Natalie E. Leland, Donald Fogelberg, Alix Sleight, Trudy Mallinson, Cheryl Vigen, Jeanine Blanchard, Mike Carlson, Florence Clark; Napping and Nighttime Sleep: Findings From an Occupation-Based Intervention. Am J Occup Ther 2016;70(4):7004270010. https://doi.org/10.5014/ajot.2016.017657
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© 2021 American Occupational Therapy Association
OBJECTIVE. To describe sleeping behaviors and trends over time among an ethnically diverse group of community-living older adults.
METHOD. A descriptive secondary data analysis of a subsample (n = 217) from the Lifestyle Redesign randomized controlled trial was done to explore baseline napping and sleeping patterns as well as 6-mo changes in these outcomes.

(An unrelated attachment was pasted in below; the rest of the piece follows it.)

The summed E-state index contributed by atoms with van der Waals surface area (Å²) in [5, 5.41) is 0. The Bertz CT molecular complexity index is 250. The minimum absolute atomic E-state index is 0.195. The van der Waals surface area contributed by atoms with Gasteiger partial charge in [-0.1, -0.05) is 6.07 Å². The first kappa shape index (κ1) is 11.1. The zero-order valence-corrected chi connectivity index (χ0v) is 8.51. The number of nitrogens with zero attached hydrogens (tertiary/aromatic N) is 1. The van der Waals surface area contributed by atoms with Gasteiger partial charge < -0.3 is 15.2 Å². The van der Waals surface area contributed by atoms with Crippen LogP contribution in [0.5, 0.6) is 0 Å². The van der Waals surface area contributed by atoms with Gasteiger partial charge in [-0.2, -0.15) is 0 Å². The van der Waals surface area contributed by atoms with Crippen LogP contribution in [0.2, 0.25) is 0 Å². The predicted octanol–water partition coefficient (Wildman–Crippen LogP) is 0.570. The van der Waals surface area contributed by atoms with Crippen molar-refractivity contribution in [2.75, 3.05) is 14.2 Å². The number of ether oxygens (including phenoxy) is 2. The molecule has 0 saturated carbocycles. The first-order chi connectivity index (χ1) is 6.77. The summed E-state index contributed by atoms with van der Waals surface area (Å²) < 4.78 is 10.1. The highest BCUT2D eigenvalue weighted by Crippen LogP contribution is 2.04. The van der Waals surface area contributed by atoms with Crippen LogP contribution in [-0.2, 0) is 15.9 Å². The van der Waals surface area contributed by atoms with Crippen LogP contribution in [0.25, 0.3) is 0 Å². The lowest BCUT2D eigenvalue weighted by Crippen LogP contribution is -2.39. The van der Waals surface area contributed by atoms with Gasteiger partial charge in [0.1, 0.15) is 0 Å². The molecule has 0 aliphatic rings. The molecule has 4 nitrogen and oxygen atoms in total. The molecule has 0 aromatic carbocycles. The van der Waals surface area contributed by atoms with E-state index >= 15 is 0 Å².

RESULTS. At baseline, the average time sleeping was 8.2 hr daily (standard deviation = 1.7). Among all participants, 29% reported daytime napping at baseline, of which 36% no longer napped at follow-up. Among participants who stopped napping, those who received an occupation-based intervention (n = 98) replaced napping time with nighttime sleep, and those not receiving an intervention (n = 119) experienced a net loss of total sleep (p < .05).
CONCLUSION. Among participants who stopped napping, the occupation-based intervention may be related to enhanced sleep. More research examining the role of occupation-based interventions in improving sleep is warranted.
Sleep problems represent a growing public health issue and pose a threat to health, quality of life, and occupational engagement in older adults.
Promoting daily engagement in meaningful occupations may be associated with improved sleep behaviors among older adults.
Further research is needed to evaluate the effect of occupational therapy interventions on sleeping behaviors among older adults.
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